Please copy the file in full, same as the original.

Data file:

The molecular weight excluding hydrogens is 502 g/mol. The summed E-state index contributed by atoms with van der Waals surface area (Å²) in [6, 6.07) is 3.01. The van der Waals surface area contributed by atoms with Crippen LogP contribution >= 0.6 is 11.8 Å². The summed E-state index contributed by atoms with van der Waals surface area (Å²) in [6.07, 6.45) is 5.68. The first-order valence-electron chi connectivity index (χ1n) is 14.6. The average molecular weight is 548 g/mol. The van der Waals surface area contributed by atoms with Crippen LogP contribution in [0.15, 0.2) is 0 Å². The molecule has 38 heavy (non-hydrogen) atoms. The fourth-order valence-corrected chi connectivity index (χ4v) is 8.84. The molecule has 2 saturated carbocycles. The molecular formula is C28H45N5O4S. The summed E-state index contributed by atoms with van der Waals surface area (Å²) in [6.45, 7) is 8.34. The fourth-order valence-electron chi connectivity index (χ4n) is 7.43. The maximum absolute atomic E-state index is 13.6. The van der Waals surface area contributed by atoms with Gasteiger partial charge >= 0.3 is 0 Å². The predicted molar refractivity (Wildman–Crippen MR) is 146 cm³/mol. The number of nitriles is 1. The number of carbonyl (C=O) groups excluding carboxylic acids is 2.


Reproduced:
The molecular weight excluding hydrogens is 502 g/mol. The summed E-state index contributed by atoms with van der Waals surface area (Å²) in [6, 6.07) is 3.01. The van der Waals surface area contributed by atoms with Crippen LogP contribution >= 0.6 is 11.8 Å². The summed E-state index contributed by atoms with van der Waals surface area (Å²) in [6.07, 6.45) is 5.68. The first-order valence-electron chi connectivity index (χ1n) is 14.6. The average molecular weight is 548 g/mol. The van der Waals surface area contributed by atoms with Crippen LogP contribution in [0.15, 0.2) is 0 Å². The molecule has 38 heavy (non-hydrogen) atoms. The fourth-order valence-corrected chi connectivity index (χ4v) is 8.84. The molecule has 2 saturated carbocycles. The molecular formula is C28H45N5O4S. The summed E-state index contributed by atoms with van der Waals surface area (Å²) in [6.45, 7) is 8.34. The fourth-order valence-electron chi connectivity index (χ4n) is 7.43. The maximum absolute atomic E-state index is 13.6. The van der Waals surface area contributed by atoms with Gasteiger partial charge >= 0.3 is 0 Å². The predicted molar refractivity (Wildman–Crippen MR) is 146 cm³/mol. The number of nitriles is 1. The number of carbonyl (C=O) groups excluding carboxylic acids is 2.